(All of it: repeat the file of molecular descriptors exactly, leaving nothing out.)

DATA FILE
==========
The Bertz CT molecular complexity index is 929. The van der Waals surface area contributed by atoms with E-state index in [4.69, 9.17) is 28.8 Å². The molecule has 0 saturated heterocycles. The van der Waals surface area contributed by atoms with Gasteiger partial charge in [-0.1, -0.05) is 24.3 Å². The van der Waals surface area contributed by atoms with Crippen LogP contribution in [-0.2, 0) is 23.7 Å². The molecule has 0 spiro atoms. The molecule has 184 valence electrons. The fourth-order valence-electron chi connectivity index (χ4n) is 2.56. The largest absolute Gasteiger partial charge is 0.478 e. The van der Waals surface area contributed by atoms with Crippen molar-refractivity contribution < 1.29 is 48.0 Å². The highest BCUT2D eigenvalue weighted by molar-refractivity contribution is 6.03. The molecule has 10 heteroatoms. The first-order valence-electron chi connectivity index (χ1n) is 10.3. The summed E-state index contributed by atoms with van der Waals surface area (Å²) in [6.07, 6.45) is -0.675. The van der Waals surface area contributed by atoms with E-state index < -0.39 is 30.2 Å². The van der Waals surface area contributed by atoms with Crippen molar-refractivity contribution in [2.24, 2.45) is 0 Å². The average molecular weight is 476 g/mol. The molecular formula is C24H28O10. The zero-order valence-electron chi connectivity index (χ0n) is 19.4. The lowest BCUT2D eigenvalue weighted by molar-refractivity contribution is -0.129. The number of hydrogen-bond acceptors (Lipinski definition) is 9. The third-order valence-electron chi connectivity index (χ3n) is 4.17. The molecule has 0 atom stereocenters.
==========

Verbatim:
The Bertz CT molecular complexity index is 929. The van der Waals surface area contributed by atoms with E-state index in [4.69, 9.17) is 28.8 Å². The molecule has 0 saturated heterocycles. The van der Waals surface area contributed by atoms with Gasteiger partial charge in [-0.1, -0.05) is 24.3 Å². The van der Waals surface area contributed by atoms with Crippen LogP contribution in [-0.2, 0) is 23.7 Å². The molecule has 0 spiro atoms. The molecule has 184 valence electrons. The fourth-order valence-electron chi connectivity index (χ4n) is 2.56. The largest absolute Gasteiger partial charge is 0.478 e. The van der Waals surface area contributed by atoms with Crippen molar-refractivity contribution < 1.29 is 48.0 Å². The highest BCUT2D eigenvalue weighted by molar-refractivity contribution is 6.03. The molecule has 10 heteroatoms. The first-order valence-electron chi connectivity index (χ1n) is 10.3. The summed E-state index contributed by atoms with van der Waals surface area (Å²) in [6.07, 6.45) is -0.675. The van der Waals surface area contributed by atoms with E-state index < -0.39 is 30.2 Å². The van der Waals surface area contributed by atoms with Crippen molar-refractivity contribution in [2.24, 2.45) is 0 Å². The average molecular weight is 476 g/mol. The molecular formula is C24H28O10. The zero-order valence-electron chi connectivity index (χ0n) is 19.4. The lowest BCUT2D eigenvalue weighted by molar-refractivity contribution is -0.129. The number of hydrogen-bond acceptors (Lipinski definition) is 9. The third-order valence-electron chi connectivity index (χ3n) is 4.17. The molecule has 0 atom stereocenters.